Senna is used as a stimulant laxative in the management of constipation resulting from opioid use or when treatment with bulking or osmotic agents has failed. Increased use of senna was expected due to the removal of the stimulant laxatives danthron and phenolphthalein from the market. Senna was nominated for study by the Center for Drug Evaluation and Research, United States Food and Drug Administration (FDA) due to the wide use of laxative preparations, positive genotoxicity in vitro for some senna components or metabolites, and unknown carcinogenic potential. Because a 2-year rat study was ongoing by the manufacturer, the FDA requested that the NTP conduct a senna study in the p53+/− mouse. In this study, the potential for carcinogenic effects of senna was studied in the C3B6.129F1/Tac-Trp53tm1Brd N12 haploinsufficient (heterozygous F1 p53+/−) mouse model as an ongoing goal of the NTP to develop and test model systems for toxicology and carcinogenesis studies, especially those that can provide mechanistic information relative to understanding an agent’s mode of action. C57BL/6NTac mice were exposed to senna in feed for 5 weeks; heterozygous F1 p53+/− mice were exposed to senna in feed for 40 weeks. Genetic toxicology studies were conducted in Salmonella typhimurium, Escherichia coli, and mouse peripheral blood erythrocytes.
5-Week Study in C57BL/6NTAC Mice
Groups of five male and five female mice were exposed to 0, 625, 1,250, 2,500, 5,000, or 10,000 ppm senna (equivalent to average daily doses of approximately 115, 245, 490, 975, or 2,075 mg senna/kg body weight to males and 160, 310, 625, 1,190, or 2,570 mg/kg to females) in feed for 5 weeks. All mice survived to the end of the study. Mean body weights of exposed groups were similar to those of the controls. No differences in feed consumption were noted between exposed and control groups. Significantly increased incidences of epithelial hyperplasia of the cecum occurred in males exposed to 10,000 ppm and females exposed to 5,000 or 10,000 ppm; significantly increased incidences of epithelial hyperplasia of the colon occurred in males and females exposed to 5,000 or 10,000 ppm.
40-Week Study in Heterozygous F1 P53+/− Mice
Groups of 25 male and 25 female mice were exposed to 0, 100, 300, 1,000, 3,000, or 10,000 ppm senna (equivalent to average daily doses of approximately 12, 36, 120, 365, or 1,260 mg/kg to males and 14, 42, 140, 435, or 1,520 mg/kg to females) in feed for 40 weeks. Mean body weights of exposed male and female mice were within 10% of those of the controls throughout the study. Feed consumption by exposed mice was generally similar to that by the controls.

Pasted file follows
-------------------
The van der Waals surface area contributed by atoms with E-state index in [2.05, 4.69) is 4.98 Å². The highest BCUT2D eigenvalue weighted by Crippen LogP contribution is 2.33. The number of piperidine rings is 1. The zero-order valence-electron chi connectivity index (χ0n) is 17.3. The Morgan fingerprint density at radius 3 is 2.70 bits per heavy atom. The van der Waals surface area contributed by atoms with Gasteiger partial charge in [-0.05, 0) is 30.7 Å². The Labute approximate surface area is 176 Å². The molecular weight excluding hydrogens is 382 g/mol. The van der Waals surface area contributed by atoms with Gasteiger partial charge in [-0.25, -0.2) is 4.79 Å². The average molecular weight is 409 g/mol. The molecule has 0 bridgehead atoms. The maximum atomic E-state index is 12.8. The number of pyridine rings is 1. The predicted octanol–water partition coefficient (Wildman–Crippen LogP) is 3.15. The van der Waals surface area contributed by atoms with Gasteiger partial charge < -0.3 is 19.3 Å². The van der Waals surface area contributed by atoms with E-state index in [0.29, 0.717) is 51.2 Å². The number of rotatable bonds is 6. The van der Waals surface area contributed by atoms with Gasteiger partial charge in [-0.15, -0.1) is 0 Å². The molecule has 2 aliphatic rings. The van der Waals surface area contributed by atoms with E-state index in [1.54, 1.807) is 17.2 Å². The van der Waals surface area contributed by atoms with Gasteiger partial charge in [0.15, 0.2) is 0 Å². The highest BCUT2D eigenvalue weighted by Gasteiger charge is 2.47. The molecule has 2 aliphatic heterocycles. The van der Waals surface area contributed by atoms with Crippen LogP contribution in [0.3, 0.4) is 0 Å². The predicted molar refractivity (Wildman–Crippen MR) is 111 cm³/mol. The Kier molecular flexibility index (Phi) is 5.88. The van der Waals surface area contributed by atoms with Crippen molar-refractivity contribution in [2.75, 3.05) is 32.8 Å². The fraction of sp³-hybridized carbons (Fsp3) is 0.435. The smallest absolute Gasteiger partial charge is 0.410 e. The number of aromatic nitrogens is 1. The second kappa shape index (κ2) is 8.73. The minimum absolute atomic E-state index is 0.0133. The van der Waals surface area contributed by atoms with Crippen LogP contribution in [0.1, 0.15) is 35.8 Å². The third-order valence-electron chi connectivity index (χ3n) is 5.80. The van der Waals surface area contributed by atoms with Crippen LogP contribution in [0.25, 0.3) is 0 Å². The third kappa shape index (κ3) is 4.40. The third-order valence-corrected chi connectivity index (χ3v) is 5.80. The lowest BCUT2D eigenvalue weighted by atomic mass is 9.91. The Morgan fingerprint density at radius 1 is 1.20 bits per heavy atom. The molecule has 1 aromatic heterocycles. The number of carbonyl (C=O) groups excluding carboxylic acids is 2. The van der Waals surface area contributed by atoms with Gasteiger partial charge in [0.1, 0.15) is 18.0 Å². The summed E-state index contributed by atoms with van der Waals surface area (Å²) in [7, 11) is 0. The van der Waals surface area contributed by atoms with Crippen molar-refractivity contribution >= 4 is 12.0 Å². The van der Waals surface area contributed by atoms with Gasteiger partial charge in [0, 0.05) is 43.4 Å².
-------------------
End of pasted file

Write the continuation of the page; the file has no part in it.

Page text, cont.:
Significant increases in the incidences of epithelial hyperplasia of the colon and cecum occurred in 10,000 ppm males and females, and the incidence of epithelial hyperplasia of the colon was significantly increased in 3,000 ppm females.
Four different samples of senna, including three samples of the same lot that was used in the 40-week study were tested for mutagenicity in bacterial test systems. In two samples, no evidence of mutagenicity was seen in several strains of S. typhimurium and E. coli, with or without exogenous metabolic activation. In the other two samples, mutagenic activity was seen in S. typhimurium strains TA98 and TA100, with variable requirements for exogenous metabolic activation.
In addition to senna, the NTP also tested rhein (a component of senna) for mutagenicity in S. typhimurium strains TA98 and TA100; dose-related increases in mutant colonies were seen with both strains in the presence of rat or hamster liver S9, at lower concentrations than were required for the positive responses seen with senna samples. Another component of senna, chrysophanic acid, was tested for mutagenicity in TA98, TA100, and TA1535; weak and inconsistent responses were seen in TA100 with rat and hamster liver S9. Sennosides A and B were also tested for mutagenicity in bacterial test systems; neither compound was mutagenic, with or without S9 metabolic activation.
In vivo, no increases in the frequencies of micronucleated erythrocytes were seen in male mice exposed for 40 weeks to senna via dosed feed. No significant changes in the percentage of reticulocytes among erythrocytes were observed in male mice, suggesting that exposure to senna did not induce bone marrow toxicity.
Under the conditions of this 40-week feed study, there was no evidence of carcinogenic activity of senna in male or female C3B6.129F1/Tac-Trp53tm1Brd N12 haploinsufficient mice exposed to 100, 300, 1,000, 3,000, or 10,000 ppm.
Senna induced epithelial hyperplasia of the large intestine (colon and cecum) in male and female mice.